If culture holds the key to social business adoption, then the door is already open

In a provocative piece in ZD Net, Larry Dignan picks up on a thread doing the rounds in the online business/technology sphere suggesting social software vendors are feeling the pinch when it comes to social adoption within the enterprise.

On the one hand I wholeheartedly agree that having the coolest technology alone “won’t magically cure your enterprise”. However I find it hard to go along with the prognosis that we are currently in a period of disillusionment awaiting an ‘enabler’ to turn the field around. Enterprise social software has some factors on its side which differentiate it from the large-scale ERP, CRM and BPM systems that superseded it:

the drivers of social adoption_crop


Social software is now coming with a ‘cultural attaché’  

Social business software is fortunate enough to be riding the coat tails of a seismic cultural shift. Social media has become entrenched in politics, entertainment, sport, retail… the list goes on. We’re surrounded. Any naysayers out there are encamped. Whilst we may argue whether it creates revolutions or not, the one thing we can’t do is escape it.

Just like the web that preceded and spawned it, there has been hype and over-promotion, but just like the web, social media is rapidly becoming essential to our lives. Don’t believe me? Venture onto a campus near you and observe the students. I’ve been fortunate to have the opportunity to do that over the last 18 months and one thing I notice is that it’s hard to find a student who isn’t a social native. Even if they don’t immediately realize how powerful social networking can be across the enterprise, it only takes a slight nudge to make the connection.

Social software has groundswell support, and whilst it may not be the external networks of Facebook and Twitter that are employed within the enterprise, the core concepts around social networking are becoming engrained in the new generation entering the workforce.

Our work is going mobile

I’ll use myself as an example here.

I work from home and for the last eight years or so have relied on a PC to do my job. However I have now joined our company mobile pilot and am tentatively letting work find its way into my pocket in an effort to make better use of my time. Having access to my calendar is great and email remains useful. But connecting to our intranet social network also makes a lot of sense for me.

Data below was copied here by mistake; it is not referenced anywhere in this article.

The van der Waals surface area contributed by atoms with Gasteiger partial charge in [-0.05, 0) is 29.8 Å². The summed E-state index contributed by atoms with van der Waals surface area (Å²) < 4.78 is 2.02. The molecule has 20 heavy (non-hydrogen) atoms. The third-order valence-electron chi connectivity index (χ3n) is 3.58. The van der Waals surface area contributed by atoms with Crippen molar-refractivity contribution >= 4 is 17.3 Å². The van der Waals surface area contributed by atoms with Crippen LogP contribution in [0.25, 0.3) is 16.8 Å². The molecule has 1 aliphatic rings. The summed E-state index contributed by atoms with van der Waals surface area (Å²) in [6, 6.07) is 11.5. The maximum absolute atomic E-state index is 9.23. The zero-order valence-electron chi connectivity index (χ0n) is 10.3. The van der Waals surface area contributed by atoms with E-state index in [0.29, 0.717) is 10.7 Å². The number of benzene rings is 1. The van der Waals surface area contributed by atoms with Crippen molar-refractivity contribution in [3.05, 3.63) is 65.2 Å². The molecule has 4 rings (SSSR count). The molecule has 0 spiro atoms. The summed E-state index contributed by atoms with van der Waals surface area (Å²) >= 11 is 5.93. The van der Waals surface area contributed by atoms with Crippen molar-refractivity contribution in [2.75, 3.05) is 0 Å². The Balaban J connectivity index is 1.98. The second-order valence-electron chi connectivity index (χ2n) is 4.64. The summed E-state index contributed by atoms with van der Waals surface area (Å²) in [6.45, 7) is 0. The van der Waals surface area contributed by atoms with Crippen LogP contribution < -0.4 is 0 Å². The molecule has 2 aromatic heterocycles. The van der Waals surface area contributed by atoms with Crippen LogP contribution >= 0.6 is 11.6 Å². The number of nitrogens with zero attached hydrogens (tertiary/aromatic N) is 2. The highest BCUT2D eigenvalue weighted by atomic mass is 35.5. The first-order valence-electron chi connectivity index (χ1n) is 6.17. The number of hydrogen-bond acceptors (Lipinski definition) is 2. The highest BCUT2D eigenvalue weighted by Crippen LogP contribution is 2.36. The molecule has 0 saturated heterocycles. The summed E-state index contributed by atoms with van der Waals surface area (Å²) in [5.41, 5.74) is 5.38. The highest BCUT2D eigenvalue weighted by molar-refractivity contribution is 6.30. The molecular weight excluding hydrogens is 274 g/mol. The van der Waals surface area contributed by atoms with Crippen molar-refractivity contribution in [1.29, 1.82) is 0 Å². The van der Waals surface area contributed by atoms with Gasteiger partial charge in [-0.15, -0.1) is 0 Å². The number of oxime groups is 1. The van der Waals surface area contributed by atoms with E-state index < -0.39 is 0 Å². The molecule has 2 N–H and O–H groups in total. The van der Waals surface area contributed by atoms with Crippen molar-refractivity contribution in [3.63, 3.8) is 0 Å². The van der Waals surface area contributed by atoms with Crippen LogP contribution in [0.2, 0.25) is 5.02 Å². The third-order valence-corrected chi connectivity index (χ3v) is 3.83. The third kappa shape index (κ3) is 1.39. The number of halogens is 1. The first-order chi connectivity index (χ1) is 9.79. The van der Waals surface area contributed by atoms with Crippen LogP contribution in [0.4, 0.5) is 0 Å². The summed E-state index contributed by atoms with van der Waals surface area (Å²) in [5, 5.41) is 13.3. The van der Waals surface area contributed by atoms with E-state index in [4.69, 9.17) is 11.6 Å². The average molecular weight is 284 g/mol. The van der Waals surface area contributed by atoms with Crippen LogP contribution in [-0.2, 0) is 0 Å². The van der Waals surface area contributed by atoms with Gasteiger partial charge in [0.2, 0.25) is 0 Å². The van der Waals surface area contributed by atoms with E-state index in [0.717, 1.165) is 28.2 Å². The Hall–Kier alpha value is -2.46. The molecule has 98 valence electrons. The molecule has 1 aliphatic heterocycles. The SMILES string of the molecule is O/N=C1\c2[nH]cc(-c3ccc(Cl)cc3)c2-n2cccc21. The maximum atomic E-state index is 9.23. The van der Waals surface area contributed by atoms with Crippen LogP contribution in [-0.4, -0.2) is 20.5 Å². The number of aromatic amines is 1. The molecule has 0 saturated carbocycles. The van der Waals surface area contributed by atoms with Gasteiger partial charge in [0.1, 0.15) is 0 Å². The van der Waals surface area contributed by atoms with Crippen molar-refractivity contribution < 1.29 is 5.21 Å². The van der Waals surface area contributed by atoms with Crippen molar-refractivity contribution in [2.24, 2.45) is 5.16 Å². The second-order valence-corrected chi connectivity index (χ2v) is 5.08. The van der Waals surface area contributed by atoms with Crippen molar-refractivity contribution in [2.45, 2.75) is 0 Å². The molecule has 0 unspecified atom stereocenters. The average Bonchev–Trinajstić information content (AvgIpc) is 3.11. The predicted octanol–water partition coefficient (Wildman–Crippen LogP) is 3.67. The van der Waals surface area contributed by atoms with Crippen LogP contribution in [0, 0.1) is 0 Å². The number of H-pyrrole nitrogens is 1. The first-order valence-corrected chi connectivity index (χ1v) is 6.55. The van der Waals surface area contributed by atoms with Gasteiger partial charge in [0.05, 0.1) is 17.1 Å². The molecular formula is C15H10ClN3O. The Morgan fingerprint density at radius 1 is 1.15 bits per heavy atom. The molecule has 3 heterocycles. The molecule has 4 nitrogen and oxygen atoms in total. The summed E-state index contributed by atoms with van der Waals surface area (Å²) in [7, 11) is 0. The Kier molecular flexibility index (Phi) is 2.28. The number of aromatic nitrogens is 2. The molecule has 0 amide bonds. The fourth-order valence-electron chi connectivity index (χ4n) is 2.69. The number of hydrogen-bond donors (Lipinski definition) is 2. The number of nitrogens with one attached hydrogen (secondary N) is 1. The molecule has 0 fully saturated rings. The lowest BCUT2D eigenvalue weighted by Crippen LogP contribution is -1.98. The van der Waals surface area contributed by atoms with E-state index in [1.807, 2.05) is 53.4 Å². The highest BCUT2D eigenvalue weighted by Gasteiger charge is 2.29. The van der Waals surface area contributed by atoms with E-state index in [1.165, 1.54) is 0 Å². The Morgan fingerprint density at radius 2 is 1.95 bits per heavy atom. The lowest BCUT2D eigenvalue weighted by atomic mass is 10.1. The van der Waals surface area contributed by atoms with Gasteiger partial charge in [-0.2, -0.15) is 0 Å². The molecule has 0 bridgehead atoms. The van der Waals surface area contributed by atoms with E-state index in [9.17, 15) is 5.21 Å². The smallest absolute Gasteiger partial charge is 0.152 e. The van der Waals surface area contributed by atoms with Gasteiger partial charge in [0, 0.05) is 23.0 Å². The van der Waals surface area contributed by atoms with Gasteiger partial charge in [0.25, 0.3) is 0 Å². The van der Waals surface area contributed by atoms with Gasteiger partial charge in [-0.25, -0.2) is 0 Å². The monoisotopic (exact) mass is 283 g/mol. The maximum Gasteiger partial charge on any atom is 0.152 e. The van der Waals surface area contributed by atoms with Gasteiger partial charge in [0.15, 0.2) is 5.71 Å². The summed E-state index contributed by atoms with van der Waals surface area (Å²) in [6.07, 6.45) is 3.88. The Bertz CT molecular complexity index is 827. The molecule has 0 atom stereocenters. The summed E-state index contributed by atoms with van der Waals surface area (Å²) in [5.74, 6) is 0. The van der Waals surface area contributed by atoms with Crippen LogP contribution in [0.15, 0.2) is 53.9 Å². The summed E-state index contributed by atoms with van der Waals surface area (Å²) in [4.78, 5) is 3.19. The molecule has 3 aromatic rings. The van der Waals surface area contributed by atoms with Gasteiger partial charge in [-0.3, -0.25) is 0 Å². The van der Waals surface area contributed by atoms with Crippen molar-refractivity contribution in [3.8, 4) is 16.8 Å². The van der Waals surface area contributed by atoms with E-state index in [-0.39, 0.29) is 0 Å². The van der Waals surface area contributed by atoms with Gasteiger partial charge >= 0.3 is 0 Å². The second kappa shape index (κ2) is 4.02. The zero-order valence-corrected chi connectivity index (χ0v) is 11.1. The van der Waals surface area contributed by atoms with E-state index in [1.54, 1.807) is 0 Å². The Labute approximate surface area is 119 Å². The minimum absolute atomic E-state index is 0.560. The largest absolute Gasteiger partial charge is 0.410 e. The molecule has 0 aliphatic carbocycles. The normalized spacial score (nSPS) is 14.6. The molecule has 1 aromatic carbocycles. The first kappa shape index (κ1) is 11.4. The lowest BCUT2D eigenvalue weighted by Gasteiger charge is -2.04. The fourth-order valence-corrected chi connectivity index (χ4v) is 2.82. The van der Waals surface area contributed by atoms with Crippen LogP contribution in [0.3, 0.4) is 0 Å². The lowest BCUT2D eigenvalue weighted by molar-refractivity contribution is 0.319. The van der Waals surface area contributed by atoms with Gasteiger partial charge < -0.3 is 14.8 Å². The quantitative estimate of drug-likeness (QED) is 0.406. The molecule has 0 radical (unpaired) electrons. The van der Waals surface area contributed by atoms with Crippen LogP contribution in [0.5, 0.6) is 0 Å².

For one thing, it feels less like work and closer to the social browsing and grazing I might do on Facebook or Twitter. For instance, we have an activity stream which allows me to see when people in my network (my team, my boss, others I work with) either post updates directly or engage with the social network tools, say to update a wiki page. This helps me keep a closer eye on what is going on around me

In addition, social software helps deal with the navigational problem thrown up by devices with limited screen real estate: I can eliminate clutter and focus on the people in my network. I’ll take this over our intranet which spills over thousands of pages any day.

There’s no need to boil the ocean

It’s feasible with social to ease an organization into adoption by running a pilot with one team or department. You can then measure productivity or improvements in time-to-market or other benefits before pitching a company-wide deployment. This is, say, different to a CRM system where you may need to tie in sales, marketing, support and finance before you can start showing the real value of the software.

OK, maybe there is one enabler that’s missing: personal big data analysis

The one area where social software still currently falls short is in the analytics that can help prove its value for adoption. Whilst inroads have been made into the ROI and TCO calculations that a CIO requires, I’m thinking here of analytics around collaboration that exposes value to the employee and the direct management chain. Think of an internal enterprise Klout score for employees which is used as a factor to judge performance. Speaking personally, if my performance is reviewed against my reputation and authority, this is a strong motivator for me to spend more time with the tools and at least attempt to realize the benefits that social software vendors proclaim.


Now it could be that I’m just too close to the issue, being currently employed by a social business software vendor, but I do believe that social software will have a transformative effect on the way we work and how businesses realize value.

Do you agree?

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